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Published In: Species Plantarum 1: 226. 1753. (1 May 1753) (Sp. Pl.) Name publication detailView in BotanicusView in Biodiversity Heritage Library

Project Name Data (Last Modified On 9/22/2017)
Acceptance : Accepted

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1. Heuchera L. (alum root) (Wells, 1984; Kallhoff and Yatskievych, 2001)

Plants with short, stout rhizomes. Leaves all basal (rarely 1 or a few highly reduced bracteal leaves alternate on the inflorescence stalks), short- to more commonly long-petiolate. Stipules scalelike, inconspicuous, fused to the petiole base to above the midpoint, the margins fringed, persistent on the rhizome after the leaves die back. Leaf blades mostly about as long as wide, circular to broadly ovate or kidney-shaped, the base cordate, the tip rounded or narrowed to a blunt or sharp point, the margins with 3–7 shallow lobes, also finely to coarsely scalloped or toothed and with short spreading hairs, palmately veined with usually 7 primary veins, the upper surface glabrous to hairy and/or glandular, green, sometimes with lighter mottling, the undersurface glabrous to hairy and/or glandular, usually grayish green or reddish- or purplish-tinged. Inflorescences panicles with usually numerous flowers, usually long-stalked, glabrous or more commonly hairy and/or glandular, with small scalelike or leaflike bracts at the branch points. Flowers somewhat zygomorphic or less commonly appearing actinomorphic (often appearing more zygomorphic upon pressing), each subtended by a small, linear bract at the base of the flower stalk. Hypanthium obconic to bell-shaped, fused to half or more the length of the ovary. Sepals oblong to triangular-oblong, rounded at the tip. Petals glabrous to minutely hairy, the margins entire or finely toothed, green, white, or pink. Stamens 5, barely included to long-exserted from the calyx, the anthers small, attached toward their midpoints, white, pink, or orange. Ovary 1-locular, the placentation parietal. Styles tapered, persistent and often arched or spreading at fruiting, the stigmas more or less capitate. Fruits ovoid, 2-beaked, dehiscing longitudinally from between the beaks. Seeds numerous, variously shaped, usually somewhat asymmetrical in outline, smooth or with fine tubercles or spines, dark brown to nearly black. About 35 species, North America.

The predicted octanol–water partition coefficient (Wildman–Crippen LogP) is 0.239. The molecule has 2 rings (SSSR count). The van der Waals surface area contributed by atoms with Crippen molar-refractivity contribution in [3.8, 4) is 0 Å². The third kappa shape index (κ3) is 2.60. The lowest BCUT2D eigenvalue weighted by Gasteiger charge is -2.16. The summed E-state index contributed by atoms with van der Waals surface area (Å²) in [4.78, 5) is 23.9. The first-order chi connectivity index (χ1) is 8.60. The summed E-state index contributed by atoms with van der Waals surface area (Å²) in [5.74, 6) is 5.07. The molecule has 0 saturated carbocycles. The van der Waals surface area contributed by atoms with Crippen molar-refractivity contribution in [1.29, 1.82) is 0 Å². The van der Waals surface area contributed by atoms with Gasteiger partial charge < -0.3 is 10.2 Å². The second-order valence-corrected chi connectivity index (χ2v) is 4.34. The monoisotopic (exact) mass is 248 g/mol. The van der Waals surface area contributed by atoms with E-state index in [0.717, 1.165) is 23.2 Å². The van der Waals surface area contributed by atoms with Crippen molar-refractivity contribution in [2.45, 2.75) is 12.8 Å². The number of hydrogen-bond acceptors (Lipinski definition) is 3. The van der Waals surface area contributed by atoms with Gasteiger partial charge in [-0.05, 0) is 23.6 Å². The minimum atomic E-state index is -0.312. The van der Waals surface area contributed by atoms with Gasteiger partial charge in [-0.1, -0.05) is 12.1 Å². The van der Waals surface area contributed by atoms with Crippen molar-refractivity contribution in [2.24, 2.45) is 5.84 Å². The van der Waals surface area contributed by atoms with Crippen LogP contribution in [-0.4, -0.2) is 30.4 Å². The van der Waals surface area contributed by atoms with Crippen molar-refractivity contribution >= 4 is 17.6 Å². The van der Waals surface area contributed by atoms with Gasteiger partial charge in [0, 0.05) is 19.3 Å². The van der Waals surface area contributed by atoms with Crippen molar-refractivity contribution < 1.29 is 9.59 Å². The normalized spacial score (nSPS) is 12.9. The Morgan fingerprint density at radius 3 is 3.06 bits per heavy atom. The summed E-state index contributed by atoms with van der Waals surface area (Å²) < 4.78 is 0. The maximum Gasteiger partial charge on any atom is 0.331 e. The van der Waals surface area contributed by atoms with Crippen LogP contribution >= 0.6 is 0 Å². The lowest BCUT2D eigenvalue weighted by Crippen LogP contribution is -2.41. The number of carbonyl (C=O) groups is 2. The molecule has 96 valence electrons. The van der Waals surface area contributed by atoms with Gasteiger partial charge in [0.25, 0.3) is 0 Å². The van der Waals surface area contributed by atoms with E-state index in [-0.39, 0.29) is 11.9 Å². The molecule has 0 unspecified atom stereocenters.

Several species of Heuchera are cultivated to some extent as ornamentals in wildflower gardens and rock gardens, including all of the species occurring in Missouri. However, the plants most common in horticulture are the coralbells, with red flowers, representing H. sanguinea Engelm. (native to the southwestern United States and adjacent Mexico) and its assortment of cultivars and hybrids. Heuchera species also have a long history of medicinal use, taken both internally for various antidiarrheal, astringent, and analgesic properties, and externally as a dermatological and antirheumatic aid and a styptic (Spongberg, 1972; Moerman, 1998).

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